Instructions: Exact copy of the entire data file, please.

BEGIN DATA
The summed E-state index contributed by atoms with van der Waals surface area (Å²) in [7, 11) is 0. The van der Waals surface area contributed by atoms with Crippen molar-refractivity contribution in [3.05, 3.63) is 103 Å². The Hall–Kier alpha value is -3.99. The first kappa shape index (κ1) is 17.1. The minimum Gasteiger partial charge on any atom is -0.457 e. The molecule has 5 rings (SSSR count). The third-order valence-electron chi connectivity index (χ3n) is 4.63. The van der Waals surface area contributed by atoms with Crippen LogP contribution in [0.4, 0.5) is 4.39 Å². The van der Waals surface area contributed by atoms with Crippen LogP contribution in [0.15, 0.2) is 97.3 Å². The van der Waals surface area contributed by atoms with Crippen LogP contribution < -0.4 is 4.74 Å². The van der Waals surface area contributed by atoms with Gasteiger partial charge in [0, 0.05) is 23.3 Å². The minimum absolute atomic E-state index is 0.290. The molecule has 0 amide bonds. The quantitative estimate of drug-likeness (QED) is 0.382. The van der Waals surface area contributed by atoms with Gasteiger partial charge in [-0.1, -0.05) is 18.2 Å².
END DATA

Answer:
The summed E-state index contributed by atoms with van der Waals surface area (Å²) in [7, 11) is 0. The van der Waals surface area contributed by atoms with Crippen molar-refractivity contribution in [3.05, 3.63) is 103 Å². The Hall–Kier alpha value is -3.99. The first kappa shape index (κ1) is 17.1. The minimum Gasteiger partial charge on any atom is -0.457 e. The molecule has 5 rings (SSSR count). The third-order valence-electron chi connectivity index (χ3n) is 4.63. The van der Waals surface area contributed by atoms with Crippen LogP contribution in [0.4, 0.5) is 4.39 Å². The van der Waals surface area contributed by atoms with Crippen LogP contribution in [0.15, 0.2) is 97.3 Å². The van der Waals surface area contributed by atoms with Crippen LogP contribution < -0.4 is 4.74 Å². The van der Waals surface area contributed by atoms with Gasteiger partial charge in [0, 0.05) is 23.3 Å². The minimum absolute atomic E-state index is 0.290. The molecule has 0 amide bonds. The quantitative estimate of drug-likeness (QED) is 0.382. The van der Waals surface area contributed by atoms with Gasteiger partial charge in [-0.1, -0.05) is 18.2 Å².